Purpose: Evidence supporting the use of dietary supplements, in particular, multivitamin/multimineral supplements (MVMS), has been mixed, complicating the ability of health care professionals to recommend their use. To clarify the role that MVMS can play in supporting human health, a series of consensus statements was developed based on expert opinion. Methods: A panel of 14 international experts in nutritional science and health care was convened to develop consensus statements related to using MVMS in supporting optimal human health. The modified Delphi process included 2 rounds of remote voting and a final round of voting at a roundtable meeting where evidence summaries were presented and discussed. The level of agreement with each of 9 statements was rated on a 5-point Likert scale: agree strongly; agree with reservation; undecided; disagree; or disagree strongly. Consensus was predefined as ≥80% of the panel agreeing strongly or agreeing with reservation to a given statement. Findings: Consensus was reached for all statements. The panel determined that MVMS can broadly improve micronutrient intakes when they contain at least the micronutrients that are consumed insufficiently or have limited bioavailability within a specified population. MVMS formulations may also be individualized according to age, sex, life cycle, and/or other selected characteristics. There are specific biological processes and health outcomes associated with deficient, inadequate, and adequate micronutrient levels. Adequate intake is necessary for normal biological functioning required for good health; in some instances, higher than recommended micronutrient intakes have the potential to provide additional health benefits. Meeting daily intakes established by dietary reference values should be an explicit public health goal for individuals and populations. Use of MVMS is one approach to ensure that adequate micronutrient needs are met in support of biological functions necessary to maintain health. Long-term use of MVMS not exceeding the upper limit of recommended intakes has been determined to be safe in healthy adults. There is insufficient evidence to indicate that MVMS are effective for the primary prevention of chronic medical conditions, including cardiovascular disease and cancer. However, for certain otherwise healthy subpopulations (eg, pregnant women, older adults) and some individuals with existing medical conditions who experience inadequacies in micronutrient intake, addressing inadequacies by using MVMS can provide health benefits. Implications: This consensus panel has described key issues related to the use of MVMS among individuals at risk of or presenting with inadequacies in micronutrient intake or biomarker status.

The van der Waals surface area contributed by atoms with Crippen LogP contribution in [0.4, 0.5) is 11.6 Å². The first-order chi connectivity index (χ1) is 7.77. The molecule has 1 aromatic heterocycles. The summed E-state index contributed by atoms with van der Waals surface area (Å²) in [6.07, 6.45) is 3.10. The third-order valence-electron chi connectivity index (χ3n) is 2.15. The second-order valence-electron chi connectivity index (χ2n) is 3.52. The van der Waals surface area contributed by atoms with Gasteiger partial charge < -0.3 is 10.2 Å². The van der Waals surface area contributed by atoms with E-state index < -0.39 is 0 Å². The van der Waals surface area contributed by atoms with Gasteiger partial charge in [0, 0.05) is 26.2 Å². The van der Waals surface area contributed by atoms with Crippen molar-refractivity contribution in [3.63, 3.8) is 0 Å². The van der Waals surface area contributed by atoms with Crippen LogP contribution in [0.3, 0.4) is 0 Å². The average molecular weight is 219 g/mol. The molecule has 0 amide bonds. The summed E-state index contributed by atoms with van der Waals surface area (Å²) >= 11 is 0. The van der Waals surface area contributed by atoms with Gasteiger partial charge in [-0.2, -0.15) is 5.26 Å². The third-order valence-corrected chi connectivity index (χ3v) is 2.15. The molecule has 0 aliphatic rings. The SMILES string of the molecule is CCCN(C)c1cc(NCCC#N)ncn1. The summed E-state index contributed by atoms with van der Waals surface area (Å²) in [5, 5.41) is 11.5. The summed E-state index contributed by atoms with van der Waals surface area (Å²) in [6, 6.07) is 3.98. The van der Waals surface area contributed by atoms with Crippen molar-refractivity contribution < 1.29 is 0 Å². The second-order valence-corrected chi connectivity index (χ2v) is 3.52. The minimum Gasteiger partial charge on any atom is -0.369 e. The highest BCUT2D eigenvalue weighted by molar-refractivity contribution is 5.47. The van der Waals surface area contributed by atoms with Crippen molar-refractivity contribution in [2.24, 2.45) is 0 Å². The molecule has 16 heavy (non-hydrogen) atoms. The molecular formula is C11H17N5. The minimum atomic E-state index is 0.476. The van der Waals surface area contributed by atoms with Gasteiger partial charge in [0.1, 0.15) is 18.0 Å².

- adverse effects
- Delphi consensus
- dietary supplements
- health benefits
- multivitamin/multimineral supplements